According to Hürriyet columnist Abdulkadir Selvi, the Director of the Central Intelligence AgencyGina Haspel had possession of the "smoking gun phone call" in which crown prince Mohammad was recorded giving orders to his brother Khaled, Saudi Arabia's ambassador to the US, "to Silence Jamal Khashoggi as Soon as Possible". The subsequent murder is the ultimate confirmation of this instruction."[25][26]
In February 2019, Khalid was appointed deputy defense minister of Saudi Arabia and Reema bint Bandar Al Saud was named the new Saudi ambassador to the U.S.[27]
Ancestry of Khalid bin Salman bin Abdulaziz Al Saud[28]
16. Faisal bin Turki bin Abdullah Al Saud
8. Abdul Rahman bin Faisal
17. Sarah bint Mishari bin Abdulrahman bin Hassan Al Saud
4. Ibn Saud
18. Ahmed Al Kabir bin Mohammed bin Turki Al Sudairi
9. Sarah bint Ahmed Al Kabir bin Mohammed Al Sudairi
2. Salman Al Saud
20. Mohammed bin Ahmed Al Kabir Al Sudairi
10. Ahmed bin Mohammed Al Sudairi
5. Hassa bint Ahmed Al Sudairi
22. Ali bin Mohammed Al Suwaidi
11. Sharifa bint Ali bin Mohammed Al Suwaidi
1. Khalid Al Saud
24. Hathleen al-Ajmi
12. Sultan bin Hathleen al-Ajmi
6. Falah bin Sultan al-Ajmi
3. Fahda bint Falah al-Ajmi
  1. ^ "Princess Rima appointed Saudi Arabia's ambassador in Washington". Arab News. 23 February 2019. Retrieved 23 February 2019.
  2. ^ a b Alexander Bligh (2018). "Changes in the Domestic-Foreign Policies Relationship in the Saudi Context in the Wake of the Change of the Guard". The Journal of the Middle East and Africa. 9 (1): 110.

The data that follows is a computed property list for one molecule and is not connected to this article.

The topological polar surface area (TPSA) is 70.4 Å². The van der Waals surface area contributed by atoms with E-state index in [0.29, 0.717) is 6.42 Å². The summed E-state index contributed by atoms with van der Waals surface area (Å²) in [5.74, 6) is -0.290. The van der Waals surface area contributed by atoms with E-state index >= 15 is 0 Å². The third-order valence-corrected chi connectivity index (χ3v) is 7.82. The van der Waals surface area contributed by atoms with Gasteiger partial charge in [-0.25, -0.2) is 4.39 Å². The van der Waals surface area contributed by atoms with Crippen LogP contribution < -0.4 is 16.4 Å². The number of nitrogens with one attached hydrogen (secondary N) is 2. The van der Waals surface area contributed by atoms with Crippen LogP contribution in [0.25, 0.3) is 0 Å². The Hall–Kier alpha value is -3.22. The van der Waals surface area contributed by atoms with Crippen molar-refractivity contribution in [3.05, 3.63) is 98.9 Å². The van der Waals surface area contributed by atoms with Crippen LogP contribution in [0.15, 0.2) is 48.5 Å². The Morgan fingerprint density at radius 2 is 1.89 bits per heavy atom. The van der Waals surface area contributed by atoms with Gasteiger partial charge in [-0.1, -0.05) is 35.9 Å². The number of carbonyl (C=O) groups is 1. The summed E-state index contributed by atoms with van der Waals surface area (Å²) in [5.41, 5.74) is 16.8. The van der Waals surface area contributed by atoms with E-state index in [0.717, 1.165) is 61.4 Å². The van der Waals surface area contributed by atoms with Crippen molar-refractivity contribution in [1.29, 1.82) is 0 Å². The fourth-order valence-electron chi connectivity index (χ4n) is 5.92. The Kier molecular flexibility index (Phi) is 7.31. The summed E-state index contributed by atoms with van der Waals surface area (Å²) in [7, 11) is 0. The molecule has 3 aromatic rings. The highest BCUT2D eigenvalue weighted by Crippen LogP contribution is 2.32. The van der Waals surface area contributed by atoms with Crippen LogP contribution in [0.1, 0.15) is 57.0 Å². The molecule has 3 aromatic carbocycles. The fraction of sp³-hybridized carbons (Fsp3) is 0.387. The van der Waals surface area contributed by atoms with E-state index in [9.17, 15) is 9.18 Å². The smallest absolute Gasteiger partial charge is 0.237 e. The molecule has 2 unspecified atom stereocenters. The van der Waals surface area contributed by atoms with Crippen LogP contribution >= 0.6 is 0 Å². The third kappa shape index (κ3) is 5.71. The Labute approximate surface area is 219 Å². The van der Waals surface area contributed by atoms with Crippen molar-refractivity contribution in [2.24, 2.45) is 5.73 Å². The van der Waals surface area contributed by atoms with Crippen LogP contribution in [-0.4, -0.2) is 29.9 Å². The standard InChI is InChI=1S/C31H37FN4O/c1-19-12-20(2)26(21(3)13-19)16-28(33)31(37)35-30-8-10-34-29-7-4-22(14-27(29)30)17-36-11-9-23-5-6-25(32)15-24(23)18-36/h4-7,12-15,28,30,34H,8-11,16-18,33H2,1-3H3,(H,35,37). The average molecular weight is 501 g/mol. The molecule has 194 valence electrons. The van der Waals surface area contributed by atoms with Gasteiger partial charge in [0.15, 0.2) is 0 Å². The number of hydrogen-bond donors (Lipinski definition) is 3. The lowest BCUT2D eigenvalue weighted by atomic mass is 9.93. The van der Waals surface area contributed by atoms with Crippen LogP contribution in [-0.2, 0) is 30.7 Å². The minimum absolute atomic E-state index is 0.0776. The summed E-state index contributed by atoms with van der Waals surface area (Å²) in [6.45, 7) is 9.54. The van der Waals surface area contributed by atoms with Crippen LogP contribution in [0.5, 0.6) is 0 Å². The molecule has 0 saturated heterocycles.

3. ^ "Salman bin Abdul-Aziz, Saudi Arabia's Defense Minister, Named Crown Prince". Huffington Post. 18 June 2012. Retrieved 9 February 2013.
  4. ^ a b c Ismaeel Naar (23 April 2017). "Who is Prince Khaled bin Salman Saudi Arabia's new ambassador to the US?". Retrieved 30 September 2017.
  5. ^ a b "Khalid bin Salman bin Abdulaziz al Saud". Saudi Press Agency. 24 April 2017. Retrieved 30 September 2017.
  6. ^ "Ambassador Prince Khalid bin Salman bin Abdulaziz". Retrieved 30 September 2017.
  7. ^ "Prince Khalid bin Salman Officially Begins Assignment as Saudi Ambassador to the U.S". Retrieved 29 May 2018.
  8. ^ Rogers, Katie (12 September 2017). "He's 28, a Prince and Representing a Kingdom: Meet Washington's Newest Ambassador". The New York Times. Retrieved 14 September 2017.
  9. ^ "Saudi Ambassador to US Stresses Strong Defense Ties between Riyadh, Washington". Retrieved 29 May 2018.
  10. ^ "Saudi Ambassador Khalid bin Salman in his first interview on US TV with Wolf Blitzer". Retrieved 29 May 2018.